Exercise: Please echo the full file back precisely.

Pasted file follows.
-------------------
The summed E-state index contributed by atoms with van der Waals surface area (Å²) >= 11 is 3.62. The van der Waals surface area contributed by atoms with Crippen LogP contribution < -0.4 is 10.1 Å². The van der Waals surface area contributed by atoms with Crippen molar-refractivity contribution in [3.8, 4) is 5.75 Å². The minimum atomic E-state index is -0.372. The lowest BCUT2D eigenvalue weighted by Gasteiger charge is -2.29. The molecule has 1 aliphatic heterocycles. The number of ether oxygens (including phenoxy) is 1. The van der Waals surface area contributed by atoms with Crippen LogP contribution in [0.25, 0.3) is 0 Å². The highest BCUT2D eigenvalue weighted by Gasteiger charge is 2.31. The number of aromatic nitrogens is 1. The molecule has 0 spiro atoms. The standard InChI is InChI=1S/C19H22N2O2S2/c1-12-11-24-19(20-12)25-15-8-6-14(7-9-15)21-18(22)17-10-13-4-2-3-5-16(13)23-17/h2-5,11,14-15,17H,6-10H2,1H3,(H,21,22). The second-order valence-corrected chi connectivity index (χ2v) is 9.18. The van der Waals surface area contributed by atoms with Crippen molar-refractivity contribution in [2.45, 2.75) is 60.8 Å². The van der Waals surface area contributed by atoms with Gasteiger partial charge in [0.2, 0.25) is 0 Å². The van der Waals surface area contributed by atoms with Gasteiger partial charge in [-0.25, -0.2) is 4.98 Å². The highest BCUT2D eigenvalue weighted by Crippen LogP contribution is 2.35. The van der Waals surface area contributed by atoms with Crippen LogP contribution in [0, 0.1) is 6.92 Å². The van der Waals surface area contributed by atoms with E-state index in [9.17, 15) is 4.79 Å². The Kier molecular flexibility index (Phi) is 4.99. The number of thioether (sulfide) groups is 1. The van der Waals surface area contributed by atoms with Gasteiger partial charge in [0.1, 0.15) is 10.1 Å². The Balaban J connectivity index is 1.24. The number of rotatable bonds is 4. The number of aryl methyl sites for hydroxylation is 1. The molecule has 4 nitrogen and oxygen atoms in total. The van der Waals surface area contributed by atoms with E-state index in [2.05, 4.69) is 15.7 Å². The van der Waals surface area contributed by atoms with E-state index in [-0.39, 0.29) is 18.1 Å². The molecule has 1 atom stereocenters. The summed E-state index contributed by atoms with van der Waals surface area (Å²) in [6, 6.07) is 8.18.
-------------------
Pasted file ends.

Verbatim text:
The summed E-state index contributed by atoms with van der Waals surface area (Å²) >= 11 is 3.62. The van der Waals surface area contributed by atoms with Crippen LogP contribution < -0.4 is 10.1 Å². The van der Waals surface area contributed by atoms with Crippen molar-refractivity contribution in [3.8, 4) is 5.75 Å². The minimum atomic E-state index is -0.372. The lowest BCUT2D eigenvalue weighted by Gasteiger charge is -2.29. The molecule has 1 aliphatic heterocycles. The number of ether oxygens (including phenoxy) is 1. The van der Waals surface area contributed by atoms with Crippen LogP contribution in [0.25, 0.3) is 0 Å². The highest BCUT2D eigenvalue weighted by Gasteiger charge is 2.31. The number of aromatic nitrogens is 1. The molecule has 0 spiro atoms. The standard InChI is InChI=1S/C19H22N2O2S2/c1-12-11-24-19(20-12)25-15-8-6-14(7-9-15)21-18(22)17-10-13-4-2-3-5-16(13)23-17/h2-5,11,14-15,17H,6-10H2,1H3,(H,21,22). The second-order valence-corrected chi connectivity index (χ2v) is 9.18. The van der Waals surface area contributed by atoms with Crippen molar-refractivity contribution in [2.45, 2.75) is 60.8 Å². The van der Waals surface area contributed by atoms with Gasteiger partial charge in [0.2, 0.25) is 0 Å². The van der Waals surface area contributed by atoms with Gasteiger partial charge in [-0.25, -0.2) is 4.98 Å². The highest BCUT2D eigenvalue weighted by Crippen LogP contribution is 2.35. The van der Waals surface area contributed by atoms with Crippen LogP contribution in [0, 0.1) is 6.92 Å². The van der Waals surface area contributed by atoms with E-state index in [9.17, 15) is 4.79 Å². The Kier molecular flexibility index (Phi) is 4.99. The number of thioether (sulfide) groups is 1. The van der Waals surface area contributed by atoms with Gasteiger partial charge in [0.1, 0.15) is 10.1 Å². The Balaban J connectivity index is 1.24. The number of rotatable bonds is 4. The number of aryl methyl sites for hydroxylation is 1. The molecule has 4 nitrogen and oxygen atoms in total. The van der Waals surface area contributed by atoms with E-state index in [2.05, 4.69) is 15.7 Å². The van der Waals surface area contributed by atoms with E-state index in [-0.39, 0.29) is 18.1 Å². The molecule has 1 atom stereocenters. The summed E-state index contributed by atoms with van der Waals surface area (Å²) in [6, 6.07) is 8.18.